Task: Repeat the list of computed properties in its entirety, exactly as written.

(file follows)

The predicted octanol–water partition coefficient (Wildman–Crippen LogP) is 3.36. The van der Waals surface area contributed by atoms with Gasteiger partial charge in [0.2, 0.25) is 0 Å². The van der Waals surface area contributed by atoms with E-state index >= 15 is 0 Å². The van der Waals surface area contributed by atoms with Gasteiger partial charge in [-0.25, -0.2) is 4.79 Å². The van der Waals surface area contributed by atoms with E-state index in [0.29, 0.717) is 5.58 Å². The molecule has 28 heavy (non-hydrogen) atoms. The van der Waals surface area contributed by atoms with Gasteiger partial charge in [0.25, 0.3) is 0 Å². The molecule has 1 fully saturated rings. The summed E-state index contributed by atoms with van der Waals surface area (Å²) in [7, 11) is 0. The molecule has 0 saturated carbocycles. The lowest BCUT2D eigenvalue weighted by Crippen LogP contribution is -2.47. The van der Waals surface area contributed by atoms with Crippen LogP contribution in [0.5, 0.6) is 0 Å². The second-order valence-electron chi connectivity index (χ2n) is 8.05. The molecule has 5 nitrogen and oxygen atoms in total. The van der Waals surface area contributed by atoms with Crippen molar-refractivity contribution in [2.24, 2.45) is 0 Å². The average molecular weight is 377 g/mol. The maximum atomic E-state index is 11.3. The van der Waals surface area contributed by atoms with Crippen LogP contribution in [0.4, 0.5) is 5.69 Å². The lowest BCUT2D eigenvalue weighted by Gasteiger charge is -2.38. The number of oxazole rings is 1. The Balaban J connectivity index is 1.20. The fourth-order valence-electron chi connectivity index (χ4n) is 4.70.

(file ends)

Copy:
The predicted octanol–water partition coefficient (Wildman–Crippen LogP) is 3.36. The van der Waals surface area contributed by atoms with Gasteiger partial charge in [0.2, 0.25) is 0 Å². The van der Waals surface area contributed by atoms with E-state index >= 15 is 0 Å². The van der Waals surface area contributed by atoms with Gasteiger partial charge in [-0.25, -0.2) is 4.79 Å². The van der Waals surface area contributed by atoms with E-state index in [0.29, 0.717) is 5.58 Å². The molecule has 28 heavy (non-hydrogen) atoms. The van der Waals surface area contributed by atoms with Gasteiger partial charge in [0.25, 0.3) is 0 Å². The molecule has 1 fully saturated rings. The summed E-state index contributed by atoms with van der Waals surface area (Å²) in [7, 11) is 0. The molecule has 0 saturated carbocycles. The lowest BCUT2D eigenvalue weighted by Crippen LogP contribution is -2.47. The van der Waals surface area contributed by atoms with Crippen LogP contribution in [0.5, 0.6) is 0 Å². The second-order valence-electron chi connectivity index (χ2n) is 8.05. The molecule has 5 nitrogen and oxygen atoms in total. The van der Waals surface area contributed by atoms with Crippen molar-refractivity contribution in [2.24, 2.45) is 0 Å². The average molecular weight is 377 g/mol. The maximum atomic E-state index is 11.3. The van der Waals surface area contributed by atoms with Crippen LogP contribution in [0.4, 0.5) is 5.69 Å². The lowest BCUT2D eigenvalue weighted by Gasteiger charge is -2.38. The number of oxazole rings is 1. The Balaban J connectivity index is 1.20. The fourth-order valence-electron chi connectivity index (χ4n) is 4.70.